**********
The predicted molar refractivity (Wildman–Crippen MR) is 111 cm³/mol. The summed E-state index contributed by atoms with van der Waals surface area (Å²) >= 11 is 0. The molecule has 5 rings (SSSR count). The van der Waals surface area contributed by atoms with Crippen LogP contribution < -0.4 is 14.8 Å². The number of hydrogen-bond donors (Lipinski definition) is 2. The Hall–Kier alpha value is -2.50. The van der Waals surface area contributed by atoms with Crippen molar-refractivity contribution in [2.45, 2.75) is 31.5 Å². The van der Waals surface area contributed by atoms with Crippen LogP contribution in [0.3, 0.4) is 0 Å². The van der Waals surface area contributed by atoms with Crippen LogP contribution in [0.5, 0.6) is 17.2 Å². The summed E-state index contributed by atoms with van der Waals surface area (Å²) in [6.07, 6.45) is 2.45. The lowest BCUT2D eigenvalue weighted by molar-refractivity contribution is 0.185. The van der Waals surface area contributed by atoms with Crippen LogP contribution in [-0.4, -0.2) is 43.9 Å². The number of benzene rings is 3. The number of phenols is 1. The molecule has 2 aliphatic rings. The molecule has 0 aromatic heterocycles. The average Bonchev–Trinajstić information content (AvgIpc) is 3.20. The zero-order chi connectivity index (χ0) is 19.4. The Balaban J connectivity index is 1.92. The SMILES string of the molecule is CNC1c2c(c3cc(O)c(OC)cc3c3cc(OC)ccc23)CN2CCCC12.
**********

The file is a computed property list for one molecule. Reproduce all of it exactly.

The predicted molar refractivity (Wildman–Crippen MR) is 111 cm³/mol. The summed E-state index contributed by atoms with van der Waals surface area (Å²) >= 11 is 0. The molecule has 5 rings (SSSR count). The van der Waals surface area contributed by atoms with Crippen LogP contribution < -0.4 is 14.8 Å². The number of hydrogen-bond donors (Lipinski definition) is 2. The Hall–Kier alpha value is -2.50. The van der Waals surface area contributed by atoms with Crippen molar-refractivity contribution in [2.45, 2.75) is 31.5 Å². The van der Waals surface area contributed by atoms with Crippen LogP contribution in [0.3, 0.4) is 0 Å². The van der Waals surface area contributed by atoms with Crippen LogP contribution in [0.5, 0.6) is 17.2 Å². The summed E-state index contributed by atoms with van der Waals surface area (Å²) in [6.07, 6.45) is 2.45. The lowest BCUT2D eigenvalue weighted by molar-refractivity contribution is 0.185. The van der Waals surface area contributed by atoms with Crippen LogP contribution in [-0.4, -0.2) is 43.9 Å². The number of benzene rings is 3. The number of phenols is 1. The molecule has 2 aliphatic rings. The molecule has 0 aromatic heterocycles. The average Bonchev–Trinajstić information content (AvgIpc) is 3.20. The zero-order chi connectivity index (χ0) is 19.4. The Balaban J connectivity index is 1.92. The SMILES string of the molecule is CNC1c2c(c3cc(O)c(OC)cc3c3cc(OC)ccc23)CN2CCCC12.